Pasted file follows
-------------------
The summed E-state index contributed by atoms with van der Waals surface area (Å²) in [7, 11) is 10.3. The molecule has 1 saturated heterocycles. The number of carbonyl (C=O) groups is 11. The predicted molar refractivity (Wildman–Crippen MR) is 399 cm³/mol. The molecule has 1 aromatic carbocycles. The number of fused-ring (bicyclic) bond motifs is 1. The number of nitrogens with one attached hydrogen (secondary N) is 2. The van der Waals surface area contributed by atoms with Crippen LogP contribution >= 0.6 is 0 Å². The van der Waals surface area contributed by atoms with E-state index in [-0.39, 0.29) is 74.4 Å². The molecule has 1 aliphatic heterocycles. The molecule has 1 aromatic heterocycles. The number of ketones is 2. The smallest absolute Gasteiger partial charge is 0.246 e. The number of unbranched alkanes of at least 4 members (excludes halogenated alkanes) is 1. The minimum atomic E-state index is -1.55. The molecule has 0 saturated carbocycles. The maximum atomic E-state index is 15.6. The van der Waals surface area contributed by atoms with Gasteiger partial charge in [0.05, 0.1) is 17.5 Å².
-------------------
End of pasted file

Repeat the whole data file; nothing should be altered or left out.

The summed E-state index contributed by atoms with van der Waals surface area (Å²) in [7, 11) is 10.3. The molecule has 1 saturated heterocycles. The number of carbonyl (C=O) groups is 11. The predicted molar refractivity (Wildman–Crippen MR) is 399 cm³/mol. The molecule has 1 aromatic carbocycles. The number of fused-ring (bicyclic) bond motifs is 1. The number of nitrogens with one attached hydrogen (secondary N) is 2. The van der Waals surface area contributed by atoms with Crippen LogP contribution >= 0.6 is 0 Å². The van der Waals surface area contributed by atoms with E-state index in [-0.39, 0.29) is 74.4 Å². The molecule has 1 aliphatic heterocycles. The molecule has 1 aromatic heterocycles. The number of ketones is 2. The smallest absolute Gasteiger partial charge is 0.246 e. The number of unbranched alkanes of at least 4 members (excludes halogenated alkanes) is 1. The minimum atomic E-state index is -1.55. The molecule has 0 saturated carbocycles. The maximum atomic E-state index is 15.6. The van der Waals surface area contributed by atoms with Gasteiger partial charge in [0.05, 0.1) is 17.5 Å².